Friday, March 04, 2011

Choo Choo

I've always wondered why liberals have such a fascination with rail systems.

For years, I just thought it was some sort of homoerotic attraction to Alec Baldwin's narration of Thomas the Tank Engine.

But apparently, there's something more nefarious than that.

George Will on the "progressive" love affair with rail systems..........

Randal O’Toole of the Cato Institute notes that high-speed rail connects big-city downtowns, where only 7 percent of Americans work and 1 percent live. “The average intercity auto trip today uses less energy per passenger mile than the average Amtrak train.” And high speed will not displace enough cars to measurably reduce congestion. The Washington Post says China’s fast trains are priced beyond ordinary workers’ budgets, and that France, like Japan, has only one profitable line.

So why is America’s “win the future” administration so fixated on railroads, a technology that was the future two centuries ago? Because progressivism’s aim is the modification of (other people’s) behavior.

Forever seeking Archimedean levers for prying the world in directions they prefer, progressives say they embrace high-speed rail for many reasons—to improve the climate, increase competitiveness, enhance national security, reduce congestion, and rationalize land use. The length of the list of reasons, and the flimsiness of each, points to this conclusion: the real reason for progressives’ passion for trains is their goal of diminishing Americans’ individualism in order to make them more amenable to collectivism.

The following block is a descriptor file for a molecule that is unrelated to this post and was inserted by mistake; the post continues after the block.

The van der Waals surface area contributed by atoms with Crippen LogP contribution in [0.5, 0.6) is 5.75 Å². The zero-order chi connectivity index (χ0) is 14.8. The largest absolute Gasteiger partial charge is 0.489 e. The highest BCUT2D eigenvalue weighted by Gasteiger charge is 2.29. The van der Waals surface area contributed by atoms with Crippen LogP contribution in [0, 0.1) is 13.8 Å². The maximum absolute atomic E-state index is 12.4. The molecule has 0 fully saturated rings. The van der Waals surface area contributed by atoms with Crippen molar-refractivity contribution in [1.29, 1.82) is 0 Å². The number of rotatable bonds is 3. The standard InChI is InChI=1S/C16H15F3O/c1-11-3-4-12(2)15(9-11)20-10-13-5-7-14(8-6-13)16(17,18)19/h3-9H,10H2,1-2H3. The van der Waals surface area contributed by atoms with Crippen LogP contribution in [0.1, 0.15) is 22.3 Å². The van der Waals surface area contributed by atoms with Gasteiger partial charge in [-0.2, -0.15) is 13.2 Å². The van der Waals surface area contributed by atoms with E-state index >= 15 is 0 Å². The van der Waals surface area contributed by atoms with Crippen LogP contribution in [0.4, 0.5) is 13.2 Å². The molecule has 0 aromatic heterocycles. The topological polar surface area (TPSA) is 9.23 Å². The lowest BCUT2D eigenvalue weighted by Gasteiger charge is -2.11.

To progressives, the best thing about railroads is that people riding them are not in automobiles, which are subversive of the deference on which progressivism depends. Automobiles go hither and yon, wherever and whenever the driver desires, without timetables. Automobiles encourage people to think they—unsupervised, untutored, and unscripted—are masters of their fates. The automobile encourages people in delusions of adequacy, which make them resistant to government by experts who know what choices people should make.


1 comment:

Anonymous said...

That's an interesting take. I also think it's interesting that progressives seem to be the one's to want to go back in time. 50's unions, 40's train systems, 30's economic models.

Their fascination with trains comes from the fact that most major dem party leaders are urbanites. The train is awesome if yo want to get around in Chicago or New York so they just assume thats how the whole country should travel.